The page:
Apple reveals iOS 13 and iPadOS release dates—but macOS Catalina remains a mystery

The just-announced iPhone 11 running iOS 13.
Enlarge / The just-announced iPhone 11 running iOS 13.
Samuel Axon

CUPERTINO, Calif.—Apple’s annual major public releases of iOS, iPadOS, and watchOS will arrive by the end of this month, Apple revealed on its website as it unveiled new hardware products in a live-streamed event today.

iOS 13 will hit iPhones and watchOS 6 will reach Apple Watches on September 19. iPadOS will ship a few days later on September 30. macOS Catalina is still due at an as-yet unspecified date in October.

Since Apple already made its announcement detailing features of the new operating systems at its developer conference back in June, today’s event was focused on new hardware like the iPhone. But Apple often launches its major operating system releases alongside new hardware—especially when they involve mobile devices.

iOS 13 adds Dark Mode to the iPhone, iPad, and iPod touch. It can be toggled on and off from within the Control Center. The update also adds a plethora of new photo and video features, including more robust editing capabilities. iOS 13 also adds a more natural-sounding voice for Siri, a number of updated Maps features, and a total overhaul of the oft-criticized Reminders app. But perhaps the most significant change in iOS 13 is the introduction of iPadOS, a new, tablet-specific version of the operating system that offers improved multitasking capabilities and other features for power users—all intended to make the iPad more viable as a laptop replacement.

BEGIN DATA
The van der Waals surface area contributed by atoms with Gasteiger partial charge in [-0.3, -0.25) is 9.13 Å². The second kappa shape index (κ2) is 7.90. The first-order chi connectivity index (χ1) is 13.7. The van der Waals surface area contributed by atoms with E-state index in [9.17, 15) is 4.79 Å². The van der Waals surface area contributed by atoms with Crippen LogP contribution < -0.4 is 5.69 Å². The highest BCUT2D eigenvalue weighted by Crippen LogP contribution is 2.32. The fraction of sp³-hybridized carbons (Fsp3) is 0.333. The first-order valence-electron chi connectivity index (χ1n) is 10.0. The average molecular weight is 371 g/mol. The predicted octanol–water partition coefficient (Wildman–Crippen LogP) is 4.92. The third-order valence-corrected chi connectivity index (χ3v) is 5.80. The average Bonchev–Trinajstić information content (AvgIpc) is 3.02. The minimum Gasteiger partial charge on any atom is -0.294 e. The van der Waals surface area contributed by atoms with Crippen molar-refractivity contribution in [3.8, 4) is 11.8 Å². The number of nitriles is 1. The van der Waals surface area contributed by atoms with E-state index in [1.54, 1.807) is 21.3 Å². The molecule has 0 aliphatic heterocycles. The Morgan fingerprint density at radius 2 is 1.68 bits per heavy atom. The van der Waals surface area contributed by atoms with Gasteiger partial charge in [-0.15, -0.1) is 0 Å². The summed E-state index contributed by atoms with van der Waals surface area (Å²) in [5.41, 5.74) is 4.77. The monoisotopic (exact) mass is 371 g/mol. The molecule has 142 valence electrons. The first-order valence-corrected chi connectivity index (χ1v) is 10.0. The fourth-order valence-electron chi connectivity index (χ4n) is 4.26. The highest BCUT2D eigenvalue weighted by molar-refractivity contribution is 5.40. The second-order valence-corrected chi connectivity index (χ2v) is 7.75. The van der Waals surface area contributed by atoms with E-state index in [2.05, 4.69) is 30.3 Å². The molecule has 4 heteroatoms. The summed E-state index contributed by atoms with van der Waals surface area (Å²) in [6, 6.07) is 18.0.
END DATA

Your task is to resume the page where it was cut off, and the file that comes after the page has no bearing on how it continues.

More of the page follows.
At the heart of Apple’s pitch for macOS Catalina is a developer-focused feature called Catalyst. Catalyst allows app developers to relatively easily port iPad apps to the Mac. Among other things, the goal is to bring an abundance of single- or focused-used apps to the Mac App Store, which has not gained as much traction as Apple’s App Store for mobile devices. Catalina also splits iTunes into multiple applications with more specialized functions: Music, TV, and Podcasts. Users will see new ways for their Macs to interact with the iPad and Apple Pencil, as well as a number of minor improvements to various apps.

Less on the positive side for some users, Catalina will deprecate support for 32-bit applications, making many old games and other apps unplayable after the OS is installed.

As far as watchOS 6 goes, users will get menstrual-cycle tracking features, a new feature that allows tracking fitness performance over time, and an on-Watch App Store so users can download Watch apps without browsing on their iPhones—along with support for new features in the Apple Watch series 5.

You may also like...

Leave a Reply

Your email address will not be published. Required fields are marked *